Other than the resolution, this is the biggest difference I noticed moving from D700 to D800. This really has made a difference shooting in hard contrasty light I like and issues like having blown skies on overcast days. For landscape work it means no moe (or less) eposure blending or grad filters and with the sun in the frame you can never really have enough.  I’d rather have more than less even if I don’t ‘need’ it all that often because it means there is more margin for error.
Logged
PhotoEcosse
Sr. Member
****
Offline Offline

Posts: 672



« Reply #26 on: April 13, 2013, 02:08:54 PM »
ReplyReply

I think this would only be the case if your base shot had captured the highest significant highlight at just below clipping in RAW....and then each add'l shot was +1EV, until the shadows were all captured on the left.

John

Not quite like that, John.

If we take the "base" shot as the one that the camera's meter suggests was correctly exposed, then the highlights were hopelessly blown and there was no detail at all in the shadows. +4 EV was necessary to kill all the highlight clipping while -4 EV was required to reveal the shadow detail.
Logged

************************************
"Reality is an illusion caused by lack of alcohol."
Alternatively, "Life begins at the far end of your comfort zone."
jrsforums
Sr. Member
****
Offline Offline

Posts: 750


« Reply #27 on: April 13, 2013, 02:41:22 PM »
ReplyReply

Not quite like that, John.

If we take the "base" shot as the one that the camera's meter suggests was correctly exposed, then the highlights were hopelessly blown and there was no detail at all in the shadows. +4 EV was necessary to kill all the highlight clipping while -4 EV was required to reveal the shadow detail.

When you have the camera meter, you have no idea what "zone" of the scene it is setting as middle grey.  You are therefore shooting blind.  You have no idea if -4EV will capture the significant highlights...or be much too much.  Same with +4EV on the low end.  So your response on the number of stops need, overall, hold no basis of fact.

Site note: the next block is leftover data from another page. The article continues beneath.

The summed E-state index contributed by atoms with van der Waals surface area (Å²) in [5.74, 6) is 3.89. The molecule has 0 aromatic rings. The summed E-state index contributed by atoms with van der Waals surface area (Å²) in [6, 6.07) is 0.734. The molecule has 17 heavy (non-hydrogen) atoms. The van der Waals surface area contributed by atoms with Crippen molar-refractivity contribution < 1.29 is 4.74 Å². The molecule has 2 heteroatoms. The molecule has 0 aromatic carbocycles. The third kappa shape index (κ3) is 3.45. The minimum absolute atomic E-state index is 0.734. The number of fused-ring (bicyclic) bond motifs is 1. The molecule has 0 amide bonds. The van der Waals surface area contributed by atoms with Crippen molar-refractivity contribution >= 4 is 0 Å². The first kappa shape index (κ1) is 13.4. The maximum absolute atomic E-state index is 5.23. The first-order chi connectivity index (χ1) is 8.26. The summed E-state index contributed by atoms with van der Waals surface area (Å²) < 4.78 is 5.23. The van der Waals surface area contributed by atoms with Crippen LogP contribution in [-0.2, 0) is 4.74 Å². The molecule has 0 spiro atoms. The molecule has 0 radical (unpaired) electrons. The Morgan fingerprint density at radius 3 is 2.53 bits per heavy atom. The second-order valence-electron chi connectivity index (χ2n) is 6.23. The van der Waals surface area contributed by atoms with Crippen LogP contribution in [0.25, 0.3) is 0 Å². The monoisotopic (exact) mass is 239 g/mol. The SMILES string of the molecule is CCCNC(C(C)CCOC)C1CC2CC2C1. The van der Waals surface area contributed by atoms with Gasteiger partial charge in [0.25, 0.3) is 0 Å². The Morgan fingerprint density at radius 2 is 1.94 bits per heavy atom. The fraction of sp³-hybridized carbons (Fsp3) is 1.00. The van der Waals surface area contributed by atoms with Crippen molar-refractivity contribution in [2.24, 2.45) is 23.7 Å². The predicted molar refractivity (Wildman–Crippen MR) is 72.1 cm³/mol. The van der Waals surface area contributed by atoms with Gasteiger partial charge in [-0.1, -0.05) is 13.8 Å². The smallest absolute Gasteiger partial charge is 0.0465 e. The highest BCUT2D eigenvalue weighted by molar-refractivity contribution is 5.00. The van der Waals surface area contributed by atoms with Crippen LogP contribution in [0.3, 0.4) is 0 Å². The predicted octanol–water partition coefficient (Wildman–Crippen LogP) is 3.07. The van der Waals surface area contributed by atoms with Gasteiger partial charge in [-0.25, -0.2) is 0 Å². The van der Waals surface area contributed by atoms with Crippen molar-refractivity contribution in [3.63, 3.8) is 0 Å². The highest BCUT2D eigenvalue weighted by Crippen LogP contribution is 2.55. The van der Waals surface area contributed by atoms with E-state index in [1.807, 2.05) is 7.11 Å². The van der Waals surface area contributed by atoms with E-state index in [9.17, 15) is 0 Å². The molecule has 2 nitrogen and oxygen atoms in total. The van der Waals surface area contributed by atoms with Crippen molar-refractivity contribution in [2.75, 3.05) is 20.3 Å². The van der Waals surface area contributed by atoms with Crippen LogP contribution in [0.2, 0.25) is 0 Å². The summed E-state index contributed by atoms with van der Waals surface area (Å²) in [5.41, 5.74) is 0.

Your method could work if you analysed each RAW image in something like RAWdigger to see what EV it clipped at and where the lows where capyured.  Unfortunately, if you have specular highlights or the sun, which you had no expectation in capturing and were going to let blow out, RAWdigger cannot distinguish between significant and insignificant.

You need to calibrate your camera to know the clipping point in RAW.  I have found, on my 5D3, it is ~+3.5 stops, if I spot meter the brightest significant highlight.  Once you have that, you can increase the EV until you see on the histogram that you have captured the darkest shadow.  (I will actually overdo the shadows to ensure that I have add'l detail). 

I find this method provide two possible benefits.  First, it will maximize the DR captured, which often will allow one image to sufice....whereas the camera matrix/evaluative or centerweighted metering will often not.  Second, it can allow you to minimize the number of shots required for blending/HDR.

John
Logged

John
Greg D
Full Member
***
Offline Offline

Posts: 174


« Reply #28 on: April 14, 2013, 04:11:30 PM »
ReplyReply

Hi,

The reason I posted my observations was mostly that I feel DR is overemphasized. I have very seldom encountered subjects with very wide DR.


I encounter this problem all the time, and I don't think my photography is that unusual.  I often shoot scenes with whitewater in deep forest, and such scenes will often exceed the DR of pretty much any camera, and in such cases, you simply can't sacrifice the highlights.  Exposure stacking may not be an option because of wind, etc.  Sometimes you just have to work around it and accept silhouetted shadows, but it's nice to not be backed into that corner.  I shot with Canon crop cameras for most of my shooting years, then switched to Nikon (D7000), which had 3 or so stops more of DR according to most analyses.  This reduced the incidence of exceeded DR a little, but the most important difference was what could be done with the underexposed shadows - pretty much nothing on Canon files, without creating ugly noise, but 2 or 3 stops worth of recovery from the Nikon.  I know this is common knowledge, and as I said, I don't think my photography is unusual, so why wouldn't any outdoor photog want all the DR available?
Logged
Ellis Vener
Sr. Member
****
Offline Offline

Posts: 1863



WWW
« Reply #29 on: April 14, 2013, 07:41:33 PM »
ReplyReply

The only correct answer is: As much as possible.
Logged

Ellis Vener
http://www.ellisvener.com
Creating photographs for advertising, corporate and industrial clients since 1984.
Pages: « 1 [2]   Top of Page
Print
Jump to:  

Ad
Ad
Ad